In 1984, fourteen percent of Americans believed the Bible "is an ancient book of fables, legends, history, and moral precepts recorded by men" rather than the word of God. By 2014, twenty-two percent of Americans believed this. Among millennials, twenty-nine percent believed this by 2014, nearly twice as many as in the late 1980s (fifteen percent).

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Finding purpose in pain

Police officer Gary Sommers hopes to help other police officers involved in Blue on Blue shootings, seen here in Middletown, Md. (Katherine Frey/The Washington Post)It's a pain that few can fully comprehend, but one that officer Gary Sommers re-lived on Sunday after news broke that off-duty officer Jacai Colson had been shot during a firefight near a police station. While the death of any officer is tragic, Colson's case was especially so. The off-duty cop, who was wearing street clothes at the time, was shot by another officer who mistook him as one of the attackers. So when Sommers received a call asking him to get in touch with the officer that had fired the fatal shot, he didn't hesitate.

You see, Sommers could understand the officer's pain better than most. Twenty-seven years ago, while part of a special operations team conducting drug raids, he shot and killed his best friend and fellow squad member, Mark Murphy, after the latter veered into his line of fire. In doing so, he became one of sixty-five officers to mistakenly kill a fellow cop between 1987 and 2014.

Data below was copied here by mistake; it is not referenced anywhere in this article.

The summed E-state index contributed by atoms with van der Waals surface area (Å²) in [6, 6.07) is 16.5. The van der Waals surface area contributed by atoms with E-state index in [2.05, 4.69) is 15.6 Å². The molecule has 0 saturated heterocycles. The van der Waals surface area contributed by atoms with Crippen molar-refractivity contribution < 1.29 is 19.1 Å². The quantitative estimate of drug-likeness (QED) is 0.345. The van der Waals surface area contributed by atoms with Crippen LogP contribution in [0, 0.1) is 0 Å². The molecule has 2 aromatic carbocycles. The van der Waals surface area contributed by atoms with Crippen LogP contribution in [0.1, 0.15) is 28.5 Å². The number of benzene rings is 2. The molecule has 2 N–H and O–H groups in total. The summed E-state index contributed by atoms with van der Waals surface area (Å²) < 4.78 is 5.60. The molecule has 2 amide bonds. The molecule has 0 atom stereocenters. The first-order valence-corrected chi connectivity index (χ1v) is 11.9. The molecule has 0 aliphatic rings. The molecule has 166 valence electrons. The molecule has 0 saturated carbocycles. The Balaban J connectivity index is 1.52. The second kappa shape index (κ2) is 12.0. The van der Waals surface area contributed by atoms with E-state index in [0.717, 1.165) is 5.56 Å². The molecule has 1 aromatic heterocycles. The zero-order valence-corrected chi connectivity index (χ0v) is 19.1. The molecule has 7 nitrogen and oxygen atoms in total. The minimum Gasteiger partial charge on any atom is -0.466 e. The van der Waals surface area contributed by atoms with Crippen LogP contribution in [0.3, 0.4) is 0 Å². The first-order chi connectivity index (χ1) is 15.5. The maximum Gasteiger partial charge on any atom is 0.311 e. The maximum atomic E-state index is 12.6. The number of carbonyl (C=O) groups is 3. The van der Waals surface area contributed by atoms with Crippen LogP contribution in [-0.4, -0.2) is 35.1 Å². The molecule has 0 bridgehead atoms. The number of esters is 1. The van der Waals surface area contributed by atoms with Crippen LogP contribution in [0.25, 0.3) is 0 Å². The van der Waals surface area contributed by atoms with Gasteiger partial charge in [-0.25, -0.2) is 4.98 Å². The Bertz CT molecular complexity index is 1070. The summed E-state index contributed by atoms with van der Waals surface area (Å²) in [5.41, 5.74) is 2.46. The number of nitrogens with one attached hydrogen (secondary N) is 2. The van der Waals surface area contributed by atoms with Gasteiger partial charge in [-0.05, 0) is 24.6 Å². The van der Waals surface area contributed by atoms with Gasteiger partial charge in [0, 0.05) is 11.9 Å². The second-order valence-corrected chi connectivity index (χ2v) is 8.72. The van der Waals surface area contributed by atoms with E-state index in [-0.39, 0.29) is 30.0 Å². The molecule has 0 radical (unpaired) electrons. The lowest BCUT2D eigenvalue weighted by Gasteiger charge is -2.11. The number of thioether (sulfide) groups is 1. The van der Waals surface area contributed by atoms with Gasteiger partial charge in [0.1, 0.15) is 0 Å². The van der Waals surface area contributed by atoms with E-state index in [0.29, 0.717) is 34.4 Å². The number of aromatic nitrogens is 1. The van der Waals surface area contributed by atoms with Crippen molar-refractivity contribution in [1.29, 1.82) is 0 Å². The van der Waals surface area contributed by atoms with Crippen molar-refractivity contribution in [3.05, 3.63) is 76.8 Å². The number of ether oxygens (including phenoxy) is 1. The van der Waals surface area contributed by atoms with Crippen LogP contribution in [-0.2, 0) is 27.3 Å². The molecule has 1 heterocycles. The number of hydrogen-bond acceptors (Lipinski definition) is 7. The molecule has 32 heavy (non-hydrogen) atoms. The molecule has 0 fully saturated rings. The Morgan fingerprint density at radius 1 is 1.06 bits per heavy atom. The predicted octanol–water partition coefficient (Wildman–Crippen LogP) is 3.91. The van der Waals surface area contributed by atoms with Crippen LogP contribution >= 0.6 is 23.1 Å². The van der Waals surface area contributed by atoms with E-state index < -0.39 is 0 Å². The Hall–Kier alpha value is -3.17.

Whether it's crossfire, mistaken identities, or firearm mishaps, the accidental nature of the shooting is typically inconsequential to the officer who pulled the trigger. As police psychologist Michael Finegan describes, rather than what they knew at the time, these public defenders "judge their behavior on the knowledge they currently have . . . And when they do that, they experience profound remorse and blame themselves."

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The EMPWR coat: warming bodies and souls

In a Tuesday, March 3, 2015 photo, Veronika Scott of The Empowerment Plan Detroit, helps Todd Frank test wear one of her sleeping bag coats she designed, in Pontiac, Mich. Scott, a former design student is trying to help the homeless population in two distinct ways by employing and training homeless women to manufacture a garment that serves as both a coat and a sleeping bag. The coats then are distributed back to homeless people at no cost to them. (AP Photo/Carlos Osorio)It began as a school project from a professor at Detroit's College for Creative Studies: design something "to fill a need." The Empowerment Plan has since evolved into a successful non-profit organization that has made and distributed more than 15,000 free coats to homeless people around the country and the world. In the process, they employ many of those same people in order to help them get off the streets and into a more stable, life-giving situation. It's been featured on CNN, The New York Times, and the Forbes 400 Philanthropy Summit as a model of what can happen when you focus on the whole person rather than their momentary need.

Veronika Scott, the organization's founder and CEO, had no idea that her answer to that professor's challenge would change so many lives, including her own. The EMPWR coat was the product of simply taking the time to meet with and observe the plight of the homeless struggling daily to survive on the streets of Detroit. While there are several shelters around the increasingly impoverished city, many are still forced to live on the streets where "approximately 7% of homeless individuals die from hypothermia" each year. Scott's solution was to create a coat to be worn during the day that could double as a sleeping bag at night.